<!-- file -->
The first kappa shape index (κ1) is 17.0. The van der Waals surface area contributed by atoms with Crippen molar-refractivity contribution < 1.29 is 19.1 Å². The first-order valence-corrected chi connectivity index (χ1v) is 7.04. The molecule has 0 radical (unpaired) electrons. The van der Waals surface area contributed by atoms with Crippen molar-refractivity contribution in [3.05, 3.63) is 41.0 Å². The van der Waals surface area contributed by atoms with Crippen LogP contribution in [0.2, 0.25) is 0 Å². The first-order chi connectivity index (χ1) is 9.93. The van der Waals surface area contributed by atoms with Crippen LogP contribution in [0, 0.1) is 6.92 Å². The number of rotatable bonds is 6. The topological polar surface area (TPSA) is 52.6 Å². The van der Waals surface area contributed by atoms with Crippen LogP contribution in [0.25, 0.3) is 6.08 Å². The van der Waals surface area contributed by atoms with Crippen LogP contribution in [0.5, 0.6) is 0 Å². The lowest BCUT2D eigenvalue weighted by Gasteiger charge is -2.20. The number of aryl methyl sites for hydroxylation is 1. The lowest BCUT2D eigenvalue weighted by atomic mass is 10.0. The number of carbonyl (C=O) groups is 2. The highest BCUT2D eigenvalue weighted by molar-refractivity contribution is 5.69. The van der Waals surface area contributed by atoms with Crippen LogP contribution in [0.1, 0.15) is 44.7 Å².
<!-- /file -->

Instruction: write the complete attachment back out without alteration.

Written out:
The first kappa shape index (κ1) is 17.0. The van der Waals surface area contributed by atoms with Crippen molar-refractivity contribution < 1.29 is 19.1 Å². The first-order valence-corrected chi connectivity index (χ1v) is 7.04. The molecule has 0 radical (unpaired) electrons. The van der Waals surface area contributed by atoms with Crippen molar-refractivity contribution in [3.05, 3.63) is 41.0 Å². The van der Waals surface area contributed by atoms with Crippen LogP contribution in [0.2, 0.25) is 0 Å². The first-order chi connectivity index (χ1) is 9.93. The van der Waals surface area contributed by atoms with Crippen LogP contribution in [0, 0.1) is 6.92 Å². The number of rotatable bonds is 6. The topological polar surface area (TPSA) is 52.6 Å². The van der Waals surface area contributed by atoms with Crippen LogP contribution in [0.25, 0.3) is 6.08 Å². The van der Waals surface area contributed by atoms with Crippen LogP contribution in [0.5, 0.6) is 0 Å². The lowest BCUT2D eigenvalue weighted by Gasteiger charge is -2.20. The number of aryl methyl sites for hydroxylation is 1. The lowest BCUT2D eigenvalue weighted by atomic mass is 10.0. The number of carbonyl (C=O) groups is 2. The highest BCUT2D eigenvalue weighted by molar-refractivity contribution is 5.69. The van der Waals surface area contributed by atoms with Crippen LogP contribution in [0.1, 0.15) is 44.7 Å².